For three decades, astronomers thought that Saturn’s moon Janus was keeping the outer A ring at bay. But there were hundreds of waves generated by different sources, causing such a gravitational slowdown that they effectively create the edge of the ring.
The moons Pan, Atlas, Prometheus, Pandora, Epimetheus Mimas and Janus share the effort, confining the ring. Cassini’s measurements of the moons’ masses helped confirm it.
“That’s the novelty of this idea. No one imagined that rings were held by shared responsibility,” said Radwan Tajeddine, a research associate in astronomy at Cornell University and lead author of the rings study.
‘Toxic hybrid ice’ cloud on Titan
The more astronomers learn about Saturn’s largest moon, Titan, the weirder it gets.
Larger than both our own moon and the planet Mercury, Titan is unique in our solar system. It is the only moon with clouds and a dense atmosphere of nitrogen and methane, giving it a fuzzy orange appearance.
Titan also has Earth-like liquid bodies on its surface, but the rivers, lakes and seas are made of liquid ethane and methane, which form clouds and cause liquid gas to rain from the sky. The surface temperature is so cold – minus 290 degrees Fahrenheit – that the rivers and lakes were carved out by methane, the way rocks and lava helped to form features and channels on Earth.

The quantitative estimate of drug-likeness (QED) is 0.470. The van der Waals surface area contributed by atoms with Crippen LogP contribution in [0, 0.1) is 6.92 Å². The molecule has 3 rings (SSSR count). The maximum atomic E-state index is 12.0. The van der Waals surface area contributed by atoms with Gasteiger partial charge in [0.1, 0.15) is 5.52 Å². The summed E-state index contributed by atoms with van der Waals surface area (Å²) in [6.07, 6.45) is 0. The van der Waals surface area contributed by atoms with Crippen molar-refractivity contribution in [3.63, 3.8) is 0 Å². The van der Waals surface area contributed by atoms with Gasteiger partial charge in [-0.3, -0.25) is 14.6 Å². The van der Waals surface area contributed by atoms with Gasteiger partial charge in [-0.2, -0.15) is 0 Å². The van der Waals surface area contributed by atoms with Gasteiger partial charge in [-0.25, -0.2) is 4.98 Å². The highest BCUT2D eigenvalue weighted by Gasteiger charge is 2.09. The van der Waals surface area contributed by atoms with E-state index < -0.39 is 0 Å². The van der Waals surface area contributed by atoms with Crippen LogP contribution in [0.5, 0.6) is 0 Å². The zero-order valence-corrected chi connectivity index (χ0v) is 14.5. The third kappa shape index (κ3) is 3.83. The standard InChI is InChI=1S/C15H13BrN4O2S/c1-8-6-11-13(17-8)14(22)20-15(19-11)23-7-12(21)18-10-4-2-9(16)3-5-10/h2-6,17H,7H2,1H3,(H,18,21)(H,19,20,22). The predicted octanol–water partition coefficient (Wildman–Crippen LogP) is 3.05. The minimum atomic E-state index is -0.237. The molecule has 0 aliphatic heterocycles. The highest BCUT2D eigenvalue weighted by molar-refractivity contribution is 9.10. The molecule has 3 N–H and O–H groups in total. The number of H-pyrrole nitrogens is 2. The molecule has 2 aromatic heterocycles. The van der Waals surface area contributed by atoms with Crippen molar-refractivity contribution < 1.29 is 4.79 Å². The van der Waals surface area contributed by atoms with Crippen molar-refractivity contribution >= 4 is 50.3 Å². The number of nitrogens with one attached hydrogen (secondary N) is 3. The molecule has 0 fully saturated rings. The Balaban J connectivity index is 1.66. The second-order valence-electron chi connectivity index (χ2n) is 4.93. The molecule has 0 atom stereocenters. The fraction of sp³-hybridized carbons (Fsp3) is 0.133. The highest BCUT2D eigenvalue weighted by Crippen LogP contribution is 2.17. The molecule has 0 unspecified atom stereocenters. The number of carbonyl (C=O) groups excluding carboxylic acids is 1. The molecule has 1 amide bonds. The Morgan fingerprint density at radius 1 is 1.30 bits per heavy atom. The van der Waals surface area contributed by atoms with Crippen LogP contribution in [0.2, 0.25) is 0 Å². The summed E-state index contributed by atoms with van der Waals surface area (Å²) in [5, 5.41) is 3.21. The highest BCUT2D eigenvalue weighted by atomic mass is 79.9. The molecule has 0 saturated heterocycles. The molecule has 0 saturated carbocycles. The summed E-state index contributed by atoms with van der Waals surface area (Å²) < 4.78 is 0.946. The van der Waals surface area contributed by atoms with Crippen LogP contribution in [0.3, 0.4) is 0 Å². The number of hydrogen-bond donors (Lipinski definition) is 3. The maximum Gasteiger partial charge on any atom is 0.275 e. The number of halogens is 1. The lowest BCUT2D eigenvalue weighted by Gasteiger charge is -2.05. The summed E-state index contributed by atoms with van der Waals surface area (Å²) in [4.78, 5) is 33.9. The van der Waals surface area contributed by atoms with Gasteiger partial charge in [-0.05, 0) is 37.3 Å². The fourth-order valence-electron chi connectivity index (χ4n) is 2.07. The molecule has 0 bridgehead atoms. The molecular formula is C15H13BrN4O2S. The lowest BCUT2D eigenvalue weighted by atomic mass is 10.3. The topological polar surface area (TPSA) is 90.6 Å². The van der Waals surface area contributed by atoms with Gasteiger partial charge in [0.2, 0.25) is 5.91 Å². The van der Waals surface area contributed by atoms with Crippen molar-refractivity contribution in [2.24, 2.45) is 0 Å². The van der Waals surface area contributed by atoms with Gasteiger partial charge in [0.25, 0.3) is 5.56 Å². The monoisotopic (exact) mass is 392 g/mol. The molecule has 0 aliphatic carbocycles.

This year, researchers detected vinyl cyanide, a complex organic molecule capable of forming cell membrane-like spheres that may lead to life.
Now, Cassini data have revealed a wispy toxic ice cloud over the moon’s south pole. It’s another contributor to Titan’s complex chemistry, high above the methane rain clouds. This ice cloud is a hybrid of hydrogen cyanide and benzene, which condensed together.
Cassini found evidence of this at the north pole early in the mission. It’s fitting that this discovery at the south pole would happen at the end of the 13-year mission, enabling the researchers to see such changes over time.
Over the years, Cassini data and observations revealed that although seemingly inhospitable to us, the moons Enceladus and Titan could be habitable for some form of life. And NASA didn’t want to risk contaminating the moons or any future studies of them with Earth particles. Although Cassini has been in space for 20 years, microbes from Earth could still exist on the spacecraft without air, water or protection from radiation.
Mission scientists and operators gave Cassini this fiery send-off on purpose. Although many other options were considered – such as “parking” the spacecraft in orbit – they didn’t want to risk Cassini colliding with any of Saturn’s moons.
The data provided by Cassini are fueling research that will last for months and years ahead. Scientists are still trying to work out the answers to big questions that inspired the mission’s purpose in the first place, such as the true length of a day on Saturn.
“There are whole careers to be forged in the analysis of data from Cassini,” said Linda Spilker, the mission’s project scientist at NASA’s Jet Propulsion Laboratory, in a statement. “In a sense, the work has only just begun.”